25 Favorite Portmanteau Words
One of the many compensating charms of the often infuriating English language is the ease with which speakers and writers may exercise creativity and inventiveness. One of its most inventive components is the portmanteau word — one formed by combining two words into a single (and often deprecating and/or ironically humorous) term that denotes a new concept, or one for which a satisfactory term was heretofore unavailable. Here are twenty-five such terms, their parent words, and their meanings.
1. Affluenza (affluence/influenza): anxiety or dissatisfaction caused by submission to consumerism
2. Anacronym (anachronism/acronym): an acronym derived from a phrase no longer widely known (for example, radar)
3. Anticipointment (anticipation/disappointment): the letdown after hype gives way to reality
4. Backronym (back/acronym): a word presented as an acronym after the fact (for example, the name of the car brand Ford was derisively backronymed to stand for “Fix Or Repair Daily”) or mistakenly believed to be an acronym (the Morse code distress signal is erroneously said to stand for “Save Our Souls”)
5. Blaxploitation (black/exploitation): a genre of pulp entertainment — most prevalent during the 1970s, when African American culture began to permeate US society — that exploits clichés about black people
6. Bodacious (bold/audacious): insolent or unrestrained, extraordinary or impressively large,
or extremely attractive
7. Celebutant(e) (celebrity/debutant(e)): someone famous for being famous, with no apparent talent except self-promotion
8. Chillax (chill/relax): behave, calm down, or relax
9. Cocacolonization (Coca-Cola/colonization): the aggressive introduction or pervasive influence of American consumerism on other cultures
10. Cosplay (costume/play): wearing costumes and accessories that resemble those of characters from various forms of popular culture, or the subculture that engages in cosplay
11. Craptacular (crap/spectacular): entertainment so poor in quality as to be ironically captivating, or hyped but ultimately disappointing
12. Edutainment (education/entertainment): educational material presented in a format intended to attract with its entertainment value)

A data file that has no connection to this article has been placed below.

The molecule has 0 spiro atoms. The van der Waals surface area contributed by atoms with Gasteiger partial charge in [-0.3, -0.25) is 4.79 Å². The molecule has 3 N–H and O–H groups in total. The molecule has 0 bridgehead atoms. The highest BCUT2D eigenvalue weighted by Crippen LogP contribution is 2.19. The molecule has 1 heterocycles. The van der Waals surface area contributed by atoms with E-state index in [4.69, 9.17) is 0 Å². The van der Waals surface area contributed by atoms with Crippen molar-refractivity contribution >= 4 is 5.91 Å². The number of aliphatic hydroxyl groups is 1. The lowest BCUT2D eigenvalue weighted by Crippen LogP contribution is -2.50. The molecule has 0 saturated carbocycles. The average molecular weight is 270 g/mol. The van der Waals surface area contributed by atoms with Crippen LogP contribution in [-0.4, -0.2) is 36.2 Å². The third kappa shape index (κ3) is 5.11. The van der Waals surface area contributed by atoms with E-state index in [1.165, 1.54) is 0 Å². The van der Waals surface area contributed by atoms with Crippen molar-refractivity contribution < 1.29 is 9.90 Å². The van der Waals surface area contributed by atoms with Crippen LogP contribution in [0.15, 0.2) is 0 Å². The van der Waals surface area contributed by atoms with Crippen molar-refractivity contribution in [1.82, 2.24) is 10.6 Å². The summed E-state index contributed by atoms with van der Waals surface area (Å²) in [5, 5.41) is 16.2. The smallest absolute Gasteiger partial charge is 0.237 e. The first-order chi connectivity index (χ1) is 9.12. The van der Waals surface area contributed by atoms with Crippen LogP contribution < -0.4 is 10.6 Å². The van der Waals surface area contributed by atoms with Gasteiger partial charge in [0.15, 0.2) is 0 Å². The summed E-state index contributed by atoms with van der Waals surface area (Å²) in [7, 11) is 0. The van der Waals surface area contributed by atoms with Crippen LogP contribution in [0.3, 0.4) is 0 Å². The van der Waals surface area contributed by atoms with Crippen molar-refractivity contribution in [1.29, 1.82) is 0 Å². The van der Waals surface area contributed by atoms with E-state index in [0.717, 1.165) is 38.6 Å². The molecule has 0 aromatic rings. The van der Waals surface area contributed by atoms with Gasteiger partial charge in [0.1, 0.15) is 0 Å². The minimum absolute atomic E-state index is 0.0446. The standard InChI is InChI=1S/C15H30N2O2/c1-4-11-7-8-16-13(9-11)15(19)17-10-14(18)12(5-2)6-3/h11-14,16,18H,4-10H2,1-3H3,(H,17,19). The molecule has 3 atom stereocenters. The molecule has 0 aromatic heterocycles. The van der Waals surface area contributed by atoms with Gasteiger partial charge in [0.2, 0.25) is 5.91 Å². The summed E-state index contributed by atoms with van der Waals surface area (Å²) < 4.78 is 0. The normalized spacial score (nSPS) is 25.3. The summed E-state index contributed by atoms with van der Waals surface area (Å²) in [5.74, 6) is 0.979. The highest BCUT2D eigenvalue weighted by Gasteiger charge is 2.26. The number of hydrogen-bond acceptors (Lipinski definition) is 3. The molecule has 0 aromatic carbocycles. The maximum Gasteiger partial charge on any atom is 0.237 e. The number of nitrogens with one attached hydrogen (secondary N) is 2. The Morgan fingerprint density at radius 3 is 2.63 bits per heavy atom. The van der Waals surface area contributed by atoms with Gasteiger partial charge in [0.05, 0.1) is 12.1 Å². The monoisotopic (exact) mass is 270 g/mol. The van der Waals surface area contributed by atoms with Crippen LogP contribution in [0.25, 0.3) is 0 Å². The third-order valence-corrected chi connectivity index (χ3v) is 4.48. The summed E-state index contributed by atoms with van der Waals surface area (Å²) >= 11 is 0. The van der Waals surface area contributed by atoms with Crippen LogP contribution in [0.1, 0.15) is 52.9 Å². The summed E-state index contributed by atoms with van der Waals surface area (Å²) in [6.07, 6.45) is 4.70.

13. Frankenfood (Frankenstein/food): genetically modified food
14. Frenemy (friend/enemy): a supposed friend whose actions and/or behavior are characteristic of a foe
15. Gaydar (gay/radar): the ability to identify a person as a homosexual based on observation of the person’s appearance and/or behavior
16. Ginormous (gigantic/enormous): huge
17. Infotainment (information/entertainment): information presented in a format intended to attract with its entertainment value
18. Interrobang (interrogative/bang): a combination question mark and exclamation point
19. McMansion (McDonalds/mansion): a blandly generic large house
20. Metrosexual (metropolitan/heterosexual): a man who appears to be inordinately concerned about personal aesthetics and/or is perceived for this quality as being homosexual
21. Mockumentary (mock/documentary): a feature film that spoofs the documentary form
22. Netocracy (Internet/aristocracy): an elite demographic distinguished by facility with technology and online networking
23. Screenager (screen/teenager): the typical adolescent who indulges excessively in screen entertainment
24. Sexploitation (sex/exploitation): pulp entertainment intended primarily to titillate
25. Shopaholic (shop/alcoholic): someone addicted to shopping
A portmanteau word, as described by Humpty Dumpty in Lewis Carroll’s Through the Looking-Glass, is (inspired by the word for a suitcase with two opposite compartments) a case of “two meanings packed up into one word.” Many such terms, most of which are in the mainstream vocabulary — and some of which are not widely recognized as invented terms — already exist.
More mundane portmanteau words represent dual ideas in many contexts, including entertainment (cineplex, docudrama, infomercial), sports (heliskiing, parasailing, slurve), and technology (avionics, camcorder, pixel), as well as hybridization of breeds or species (cockapoo, jackalope, liger).
Some older examples include electrocution (electricity/execution), motel (motor/hotel), motorcade (motor/cavalcade), prissy (prim/sissy, though it may be simply a variation of precise), rollicking (rolling/frolicking), and ruckus (ruction, rumpus).